For the last 24 years, his primary melodic voice and trademark sound have emerged from his red Gibson Howard Roberts Fusion model guitar. Essix is a graduate of Berklee College of Music.

Punk Paradise Show

Hosted by Sidekicks Sneaker Shop and Good Taste Media:

Sidekicks Sneaker Shop /// 7p.m. /// FREE

A celebration of independent music across genre and creed.

Featuring performances by:

Fear Bleach Family- The independent rap group from Montgomery.
https://m.soundcloud.com/fear-bleach

Alex Wilkerson- An indie rock artist with surf tendencies based in Birmingham.

Short Shorts- A groovy indie funk band from the South.

5 reasons you need to attend NPR’s Tiny Desk Contest: Best of Alabama at Saturn on Thursday, Aug. 1.

One of the Alabama-based contestants you could see at the Tiny Desk Contest: Best of Alabama Joshua Moore! Photo via Joshua Moore on Facebook

Have you ever wanted to watch the “next big thing” before they got big? Well, now’s your chance! Grab your tickets now to NPR’s Tiny Desk Contest: Best of Alabama, a showcase presented by Birmingham’s public radio station, WBHM. The evening celebrates Alabama’s entrants in the national contest. Here are 5 reasons to attend!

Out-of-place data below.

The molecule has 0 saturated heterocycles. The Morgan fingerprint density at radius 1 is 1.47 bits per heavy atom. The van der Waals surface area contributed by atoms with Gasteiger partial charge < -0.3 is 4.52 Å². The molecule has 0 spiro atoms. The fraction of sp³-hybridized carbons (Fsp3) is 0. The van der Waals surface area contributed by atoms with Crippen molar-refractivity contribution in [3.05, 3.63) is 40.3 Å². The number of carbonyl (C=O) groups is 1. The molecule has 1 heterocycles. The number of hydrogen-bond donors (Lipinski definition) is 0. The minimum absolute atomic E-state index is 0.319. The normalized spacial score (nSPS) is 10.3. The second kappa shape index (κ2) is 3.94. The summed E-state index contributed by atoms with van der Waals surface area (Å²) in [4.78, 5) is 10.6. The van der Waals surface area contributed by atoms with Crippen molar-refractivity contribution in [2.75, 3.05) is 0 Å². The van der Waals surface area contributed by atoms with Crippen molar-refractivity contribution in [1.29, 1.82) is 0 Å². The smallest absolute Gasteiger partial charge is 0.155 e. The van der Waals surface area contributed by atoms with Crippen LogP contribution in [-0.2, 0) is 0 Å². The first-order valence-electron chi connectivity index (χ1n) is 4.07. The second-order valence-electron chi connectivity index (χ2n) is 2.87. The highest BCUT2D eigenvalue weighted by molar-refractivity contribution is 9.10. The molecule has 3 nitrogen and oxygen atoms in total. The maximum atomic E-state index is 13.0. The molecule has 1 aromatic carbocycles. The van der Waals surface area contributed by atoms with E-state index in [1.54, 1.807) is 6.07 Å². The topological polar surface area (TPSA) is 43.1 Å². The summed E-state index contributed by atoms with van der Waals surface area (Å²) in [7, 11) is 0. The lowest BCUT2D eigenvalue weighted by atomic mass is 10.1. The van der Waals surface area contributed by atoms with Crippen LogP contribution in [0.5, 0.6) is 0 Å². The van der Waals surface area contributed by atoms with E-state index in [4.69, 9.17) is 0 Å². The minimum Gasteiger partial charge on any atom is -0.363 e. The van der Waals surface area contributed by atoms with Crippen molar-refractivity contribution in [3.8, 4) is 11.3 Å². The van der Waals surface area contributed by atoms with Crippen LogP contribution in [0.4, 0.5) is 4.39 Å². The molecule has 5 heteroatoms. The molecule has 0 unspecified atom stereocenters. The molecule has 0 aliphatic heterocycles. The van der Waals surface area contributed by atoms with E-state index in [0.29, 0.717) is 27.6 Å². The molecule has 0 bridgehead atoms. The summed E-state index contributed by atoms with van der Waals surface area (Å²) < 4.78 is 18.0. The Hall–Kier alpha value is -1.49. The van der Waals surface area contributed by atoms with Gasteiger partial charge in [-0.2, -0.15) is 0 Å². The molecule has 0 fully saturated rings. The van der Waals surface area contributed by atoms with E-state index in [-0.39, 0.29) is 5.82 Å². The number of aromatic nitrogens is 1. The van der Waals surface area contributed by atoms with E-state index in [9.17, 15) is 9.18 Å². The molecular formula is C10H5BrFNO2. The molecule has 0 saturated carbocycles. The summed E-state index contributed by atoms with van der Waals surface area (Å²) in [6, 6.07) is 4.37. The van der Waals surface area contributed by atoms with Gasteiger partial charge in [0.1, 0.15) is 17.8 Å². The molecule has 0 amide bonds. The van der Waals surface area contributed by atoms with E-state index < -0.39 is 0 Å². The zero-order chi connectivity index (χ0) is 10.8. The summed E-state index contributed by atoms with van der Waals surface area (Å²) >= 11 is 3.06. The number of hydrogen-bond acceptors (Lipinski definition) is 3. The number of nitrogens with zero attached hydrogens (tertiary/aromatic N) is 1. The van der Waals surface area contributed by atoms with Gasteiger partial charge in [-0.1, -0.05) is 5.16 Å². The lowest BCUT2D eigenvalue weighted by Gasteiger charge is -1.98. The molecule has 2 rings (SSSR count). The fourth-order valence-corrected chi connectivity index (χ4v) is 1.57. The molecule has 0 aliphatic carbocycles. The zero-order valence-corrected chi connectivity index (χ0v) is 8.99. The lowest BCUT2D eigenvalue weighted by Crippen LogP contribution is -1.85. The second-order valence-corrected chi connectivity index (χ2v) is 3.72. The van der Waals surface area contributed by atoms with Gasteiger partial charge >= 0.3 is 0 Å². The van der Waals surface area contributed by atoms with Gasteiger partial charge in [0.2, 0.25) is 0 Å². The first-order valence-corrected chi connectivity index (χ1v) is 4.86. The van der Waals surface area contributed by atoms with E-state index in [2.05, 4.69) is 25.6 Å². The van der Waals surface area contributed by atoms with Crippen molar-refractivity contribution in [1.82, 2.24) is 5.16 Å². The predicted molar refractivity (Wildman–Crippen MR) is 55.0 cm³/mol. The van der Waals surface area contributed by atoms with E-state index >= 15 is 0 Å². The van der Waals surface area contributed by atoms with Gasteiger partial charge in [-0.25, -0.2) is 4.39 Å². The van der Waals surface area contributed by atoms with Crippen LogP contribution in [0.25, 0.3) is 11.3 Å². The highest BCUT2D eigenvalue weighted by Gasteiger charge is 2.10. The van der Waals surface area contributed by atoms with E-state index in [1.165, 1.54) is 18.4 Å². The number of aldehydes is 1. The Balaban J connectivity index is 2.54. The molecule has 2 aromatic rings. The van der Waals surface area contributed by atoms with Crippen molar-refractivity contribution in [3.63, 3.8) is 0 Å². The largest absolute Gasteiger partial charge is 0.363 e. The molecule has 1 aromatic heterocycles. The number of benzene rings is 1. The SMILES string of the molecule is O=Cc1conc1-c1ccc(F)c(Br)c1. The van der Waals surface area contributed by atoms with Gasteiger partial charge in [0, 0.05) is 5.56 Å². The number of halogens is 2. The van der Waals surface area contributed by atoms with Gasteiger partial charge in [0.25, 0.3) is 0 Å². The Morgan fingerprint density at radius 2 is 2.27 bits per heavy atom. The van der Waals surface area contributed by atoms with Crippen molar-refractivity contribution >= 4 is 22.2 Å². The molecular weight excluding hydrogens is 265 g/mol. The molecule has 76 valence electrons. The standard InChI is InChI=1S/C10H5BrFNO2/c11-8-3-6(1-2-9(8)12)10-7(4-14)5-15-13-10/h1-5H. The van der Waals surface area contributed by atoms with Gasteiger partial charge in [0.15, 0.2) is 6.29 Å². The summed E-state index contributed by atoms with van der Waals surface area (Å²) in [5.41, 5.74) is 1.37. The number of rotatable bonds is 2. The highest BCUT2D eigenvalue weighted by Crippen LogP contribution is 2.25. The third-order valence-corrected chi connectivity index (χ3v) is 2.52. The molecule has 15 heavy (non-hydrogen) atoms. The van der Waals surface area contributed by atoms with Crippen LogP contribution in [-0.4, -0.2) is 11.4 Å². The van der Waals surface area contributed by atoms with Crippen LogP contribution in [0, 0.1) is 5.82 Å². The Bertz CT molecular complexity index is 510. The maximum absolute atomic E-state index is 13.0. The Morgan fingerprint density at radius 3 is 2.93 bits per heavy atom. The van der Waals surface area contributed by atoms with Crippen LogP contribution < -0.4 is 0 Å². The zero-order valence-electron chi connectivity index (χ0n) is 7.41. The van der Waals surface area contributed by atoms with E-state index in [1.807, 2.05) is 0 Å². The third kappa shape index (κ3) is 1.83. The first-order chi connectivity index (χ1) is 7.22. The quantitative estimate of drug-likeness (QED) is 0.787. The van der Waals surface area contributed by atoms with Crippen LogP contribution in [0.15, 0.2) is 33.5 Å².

Continue reading “5 reasons you need to attend NPR’s Tiny Desk Contest: Best of Alabama at Saturn on Thursday, Aug. 1.”

Birmingham local, Duquette Johnston, to open at Vulcan AfterTunes on Sept. 23. Find out who else is performing and how to buy your tickets.

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Can’t you just picture yourself chilling on a blanket, looking over downtown Birmingham and listening to some tunes? Sounds pretty fantastic to me. Photo via Vulcan Park and Museum

What if I told you that you could head over to Vulcan Park and Museum this fall and see six amazing bands play? Oh, and that you’ll be relaxing on a blanket in the crisp fall air overlooking the city of Birmingham with a local craft beer and Eugene’s Hot Chicken in hand? Or perhaps a taco from Cantina on Wheels?  Read on, my friend, for how to grab your ticket.  Continue reading “Birmingham local, Duquette Johnston, to open at Vulcan AfterTunes on Sept. 23. Find out who else is performing and how to buy your tickets.”

Sunday, Oct. 29th Vulcan Aftertunes music, local brews